Gwyneth Paltrow and Angelina Jolie have both come forward with sexual harassment allegations against Harvey Weinstein, as the list of claims against the producer grows.
In a story published by the New York Times on Tuesday, Paltrow, Jolie, Rosanna Arquette (who also spoke to The New Yorker for its exposé on Weinstein, published Tuesday), and other actresses accused Weinstein of sexual misconduct.
“We’re at a point in time when women need to send a clear message that this is over,” Paltrow said. “This way of treating women ends now.”
When Paltrow was 22 and recently cast in the Weinstein production Emma, she claims Weinstein called her to his hotel for a business meeting. There, Paltrow alleges Weinstein tried to massage her and invited her into his bedroom. The actress told the Times she refused Weinstein’s advances and later told her then-boyfriend, Brad Pitt, who confronted Weinstein. (Pitt’s representative confirmed the story to the Times.)
“I was a kid, I was signed up, I was petrified,” Paltrow said, adding she felt powerless — especially because Weinstein had just cast her in a star-making part. According to Paltrow, Weinstein urged her to “keep the secret” after he was confronted by Pitt. The actress went on to win an Oscar for her role in Weinstein’s Shakespeare in Love in 1999.
Jolie made similar claims to the Times, alleging she met Weinstein in a hotel room during the release of her film Playing by Heart in the late 1990s. Jolie claims Weinstein made unwanted advances toward her and she rejected him.
“I had a bad experience with Harvey Weinstein in my youth, and as a result, chose never to work with him again and warn others when they did,” Jolie said in an email to the publication. “This behavior towards women in any field, any country is unacceptable.”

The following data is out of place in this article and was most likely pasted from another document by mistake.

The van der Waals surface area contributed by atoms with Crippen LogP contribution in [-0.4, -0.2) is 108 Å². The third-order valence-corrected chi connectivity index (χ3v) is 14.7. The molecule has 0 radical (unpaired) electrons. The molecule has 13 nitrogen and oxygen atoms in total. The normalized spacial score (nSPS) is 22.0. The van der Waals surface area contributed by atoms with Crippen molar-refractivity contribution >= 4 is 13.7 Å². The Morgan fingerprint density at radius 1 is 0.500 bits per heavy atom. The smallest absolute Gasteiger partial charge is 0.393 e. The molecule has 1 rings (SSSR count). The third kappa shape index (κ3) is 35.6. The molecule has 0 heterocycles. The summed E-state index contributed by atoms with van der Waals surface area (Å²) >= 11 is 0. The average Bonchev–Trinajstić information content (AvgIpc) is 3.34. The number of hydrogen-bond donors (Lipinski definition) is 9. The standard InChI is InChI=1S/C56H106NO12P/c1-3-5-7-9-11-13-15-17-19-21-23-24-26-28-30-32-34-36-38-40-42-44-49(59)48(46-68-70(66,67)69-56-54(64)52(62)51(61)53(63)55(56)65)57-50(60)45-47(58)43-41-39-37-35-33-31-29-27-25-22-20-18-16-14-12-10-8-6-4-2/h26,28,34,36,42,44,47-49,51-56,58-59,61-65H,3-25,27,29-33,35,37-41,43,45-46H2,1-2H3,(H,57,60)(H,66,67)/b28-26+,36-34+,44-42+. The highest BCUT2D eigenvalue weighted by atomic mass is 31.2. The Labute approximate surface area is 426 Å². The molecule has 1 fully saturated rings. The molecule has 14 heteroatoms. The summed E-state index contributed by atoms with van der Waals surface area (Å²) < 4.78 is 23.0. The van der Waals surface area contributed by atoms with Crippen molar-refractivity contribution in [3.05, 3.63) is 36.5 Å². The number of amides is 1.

A New Yorker article published Tuesday included several other stories from women who recounted Weinstein’s sexual misconduct. Three women, including actress Asia Argento, claimed Weinstein sexually assaulted them. On Sunday, Weinstein was fired from The Weinstein Company.
In a statement provided to The New Yorker, Weinstein’s spokeswoman Sallie Hofmeister said: “Any allegations of non-consensual sex are unequivocally denied by Mr. Weinstein. Mr. Weinstein has further confirmed that there were never any acts of retaliation against any women for refusing his advances. Mr. Weinstein obviously can’t speak to anonymous allegations, but with respect to any women who have made allegations on the record, Mr. Weinstein believes that all of these relationships were consensual. Mr. Weinstein has begun counseling, has listened to the community and is pursuing a better path. Mr. Weinstein is hoping that, if he makes enough progress, he will be given a second chance.”